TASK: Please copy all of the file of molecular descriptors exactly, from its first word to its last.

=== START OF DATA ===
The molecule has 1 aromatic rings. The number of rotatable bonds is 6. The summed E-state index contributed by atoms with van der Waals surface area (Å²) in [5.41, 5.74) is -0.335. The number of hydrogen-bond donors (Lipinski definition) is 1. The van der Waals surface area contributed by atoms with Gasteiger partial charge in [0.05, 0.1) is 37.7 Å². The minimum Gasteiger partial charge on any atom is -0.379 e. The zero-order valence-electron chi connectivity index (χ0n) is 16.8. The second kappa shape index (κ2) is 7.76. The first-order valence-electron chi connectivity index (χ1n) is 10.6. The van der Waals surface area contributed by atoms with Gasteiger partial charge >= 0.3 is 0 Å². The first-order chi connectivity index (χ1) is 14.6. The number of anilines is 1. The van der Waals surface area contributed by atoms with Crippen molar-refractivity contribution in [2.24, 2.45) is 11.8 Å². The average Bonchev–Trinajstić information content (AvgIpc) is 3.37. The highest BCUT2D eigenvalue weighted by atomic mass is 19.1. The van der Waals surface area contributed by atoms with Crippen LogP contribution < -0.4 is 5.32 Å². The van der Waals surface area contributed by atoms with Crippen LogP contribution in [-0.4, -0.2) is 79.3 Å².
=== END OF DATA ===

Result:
The molecule has 1 aromatic rings. The number of rotatable bonds is 6. The summed E-state index contributed by atoms with van der Waals surface area (Å²) in [5.41, 5.74) is -0.335. The number of hydrogen-bond donors (Lipinski definition) is 1. The van der Waals surface area contributed by atoms with Gasteiger partial charge in [0.05, 0.1) is 37.7 Å². The minimum Gasteiger partial charge on any atom is -0.379 e. The zero-order valence-electron chi connectivity index (χ0n) is 16.8. The second kappa shape index (κ2) is 7.76. The first-order valence-electron chi connectivity index (χ1n) is 10.6. The van der Waals surface area contributed by atoms with Gasteiger partial charge >= 0.3 is 0 Å². The first-order chi connectivity index (χ1) is 14.6. The number of anilines is 1. The van der Waals surface area contributed by atoms with Crippen molar-refractivity contribution in [2.24, 2.45) is 11.8 Å². The average Bonchev–Trinajstić information content (AvgIpc) is 3.37. The highest BCUT2D eigenvalue weighted by atomic mass is 19.1. The van der Waals surface area contributed by atoms with Crippen LogP contribution < -0.4 is 5.32 Å². The van der Waals surface area contributed by atoms with Crippen LogP contribution in [-0.4, -0.2) is 79.3 Å².